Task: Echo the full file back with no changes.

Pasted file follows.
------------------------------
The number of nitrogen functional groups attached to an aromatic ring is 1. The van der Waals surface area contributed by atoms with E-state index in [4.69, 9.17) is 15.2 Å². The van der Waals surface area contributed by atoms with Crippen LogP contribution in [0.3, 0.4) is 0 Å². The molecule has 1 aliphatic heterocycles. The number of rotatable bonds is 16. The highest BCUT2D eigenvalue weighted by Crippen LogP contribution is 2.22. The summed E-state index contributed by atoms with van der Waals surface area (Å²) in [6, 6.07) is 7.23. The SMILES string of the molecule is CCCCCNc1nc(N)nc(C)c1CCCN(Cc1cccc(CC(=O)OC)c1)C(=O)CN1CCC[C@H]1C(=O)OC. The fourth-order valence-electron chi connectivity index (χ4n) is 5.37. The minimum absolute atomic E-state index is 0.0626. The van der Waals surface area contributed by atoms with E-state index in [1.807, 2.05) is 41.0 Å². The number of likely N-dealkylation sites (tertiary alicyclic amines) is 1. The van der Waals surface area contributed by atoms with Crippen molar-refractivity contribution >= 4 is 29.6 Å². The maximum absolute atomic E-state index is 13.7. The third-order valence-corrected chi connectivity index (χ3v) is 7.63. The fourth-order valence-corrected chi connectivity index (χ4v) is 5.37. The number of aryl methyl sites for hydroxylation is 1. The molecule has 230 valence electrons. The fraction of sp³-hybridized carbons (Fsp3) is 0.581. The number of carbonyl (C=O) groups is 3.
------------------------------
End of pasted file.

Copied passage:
The number of nitrogen functional groups attached to an aromatic ring is 1. The van der Waals surface area contributed by atoms with E-state index in [4.69, 9.17) is 15.2 Å². The van der Waals surface area contributed by atoms with Crippen LogP contribution in [0.3, 0.4) is 0 Å². The molecule has 1 aliphatic heterocycles. The number of rotatable bonds is 16. The highest BCUT2D eigenvalue weighted by Crippen LogP contribution is 2.22. The summed E-state index contributed by atoms with van der Waals surface area (Å²) in [6, 6.07) is 7.23. The SMILES string of the molecule is CCCCCNc1nc(N)nc(C)c1CCCN(Cc1cccc(CC(=O)OC)c1)C(=O)CN1CCC[C@H]1C(=O)OC. The fourth-order valence-electron chi connectivity index (χ4n) is 5.37. The minimum absolute atomic E-state index is 0.0626. The van der Waals surface area contributed by atoms with E-state index in [1.807, 2.05) is 41.0 Å². The number of likely N-dealkylation sites (tertiary alicyclic amines) is 1. The van der Waals surface area contributed by atoms with Crippen molar-refractivity contribution >= 4 is 29.6 Å². The maximum absolute atomic E-state index is 13.7. The third-order valence-corrected chi connectivity index (χ3v) is 7.63. The fourth-order valence-corrected chi connectivity index (χ4v) is 5.37. The number of aryl methyl sites for hydroxylation is 1. The molecule has 230 valence electrons. The fraction of sp³-hybridized carbons (Fsp3) is 0.581. The number of carbonyl (C=O) groups is 3.